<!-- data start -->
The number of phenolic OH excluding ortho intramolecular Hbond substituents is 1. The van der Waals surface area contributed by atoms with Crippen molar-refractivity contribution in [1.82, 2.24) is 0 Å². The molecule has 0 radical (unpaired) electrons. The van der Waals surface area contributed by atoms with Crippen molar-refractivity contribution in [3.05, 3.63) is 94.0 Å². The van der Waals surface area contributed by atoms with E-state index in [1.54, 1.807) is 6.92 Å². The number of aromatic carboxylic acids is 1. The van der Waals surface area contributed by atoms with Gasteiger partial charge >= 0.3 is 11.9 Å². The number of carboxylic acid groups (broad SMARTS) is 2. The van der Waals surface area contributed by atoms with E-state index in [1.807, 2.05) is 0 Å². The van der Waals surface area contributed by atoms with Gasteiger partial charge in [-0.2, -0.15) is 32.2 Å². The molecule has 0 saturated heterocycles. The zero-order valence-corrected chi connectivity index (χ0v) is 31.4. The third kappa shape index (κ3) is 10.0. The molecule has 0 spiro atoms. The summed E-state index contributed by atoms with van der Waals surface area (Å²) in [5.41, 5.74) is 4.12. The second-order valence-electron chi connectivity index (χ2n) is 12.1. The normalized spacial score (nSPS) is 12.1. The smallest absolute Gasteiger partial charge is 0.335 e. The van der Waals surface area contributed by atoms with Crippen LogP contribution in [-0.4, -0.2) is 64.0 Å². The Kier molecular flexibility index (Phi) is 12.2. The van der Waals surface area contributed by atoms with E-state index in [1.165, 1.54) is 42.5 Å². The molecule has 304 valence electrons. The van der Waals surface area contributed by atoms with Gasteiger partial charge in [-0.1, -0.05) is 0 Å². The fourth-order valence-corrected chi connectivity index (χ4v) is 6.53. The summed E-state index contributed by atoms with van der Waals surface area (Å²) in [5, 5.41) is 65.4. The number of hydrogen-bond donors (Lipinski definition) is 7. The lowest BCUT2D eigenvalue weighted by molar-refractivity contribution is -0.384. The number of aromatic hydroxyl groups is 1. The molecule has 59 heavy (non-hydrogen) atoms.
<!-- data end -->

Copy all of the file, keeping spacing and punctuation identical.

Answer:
The number of phenolic OH excluding ortho intramolecular Hbond substituents is 1. The van der Waals surface area contributed by atoms with Crippen molar-refractivity contribution in [1.82, 2.24) is 0 Å². The molecule has 0 radical (unpaired) electrons. The van der Waals surface area contributed by atoms with Crippen molar-refractivity contribution in [3.05, 3.63) is 94.0 Å². The van der Waals surface area contributed by atoms with E-state index in [1.54, 1.807) is 6.92 Å². The number of aromatic carboxylic acids is 1. The van der Waals surface area contributed by atoms with Gasteiger partial charge >= 0.3 is 11.9 Å². The number of carboxylic acid groups (broad SMARTS) is 2. The van der Waals surface area contributed by atoms with E-state index in [1.807, 2.05) is 0 Å². The van der Waals surface area contributed by atoms with Gasteiger partial charge in [-0.2, -0.15) is 32.2 Å². The molecule has 0 saturated heterocycles. The zero-order valence-corrected chi connectivity index (χ0v) is 31.4. The third kappa shape index (κ3) is 10.0. The molecule has 0 spiro atoms. The summed E-state index contributed by atoms with van der Waals surface area (Å²) in [5.41, 5.74) is 4.12. The second-order valence-electron chi connectivity index (χ2n) is 12.1. The normalized spacial score (nSPS) is 12.1. The smallest absolute Gasteiger partial charge is 0.335 e. The van der Waals surface area contributed by atoms with Crippen LogP contribution in [-0.4, -0.2) is 64.0 Å². The Kier molecular flexibility index (Phi) is 12.2. The van der Waals surface area contributed by atoms with E-state index in [1.165, 1.54) is 42.5 Å². The molecule has 304 valence electrons. The van der Waals surface area contributed by atoms with Gasteiger partial charge in [-0.1, -0.05) is 0 Å². The fourth-order valence-corrected chi connectivity index (χ4v) is 6.53. The summed E-state index contributed by atoms with van der Waals surface area (Å²) in [5, 5.41) is 65.4. The number of hydrogen-bond donors (Lipinski definition) is 7. The lowest BCUT2D eigenvalue weighted by molar-refractivity contribution is -0.384. The number of aromatic hydroxyl groups is 1. The molecule has 59 heavy (non-hydrogen) atoms.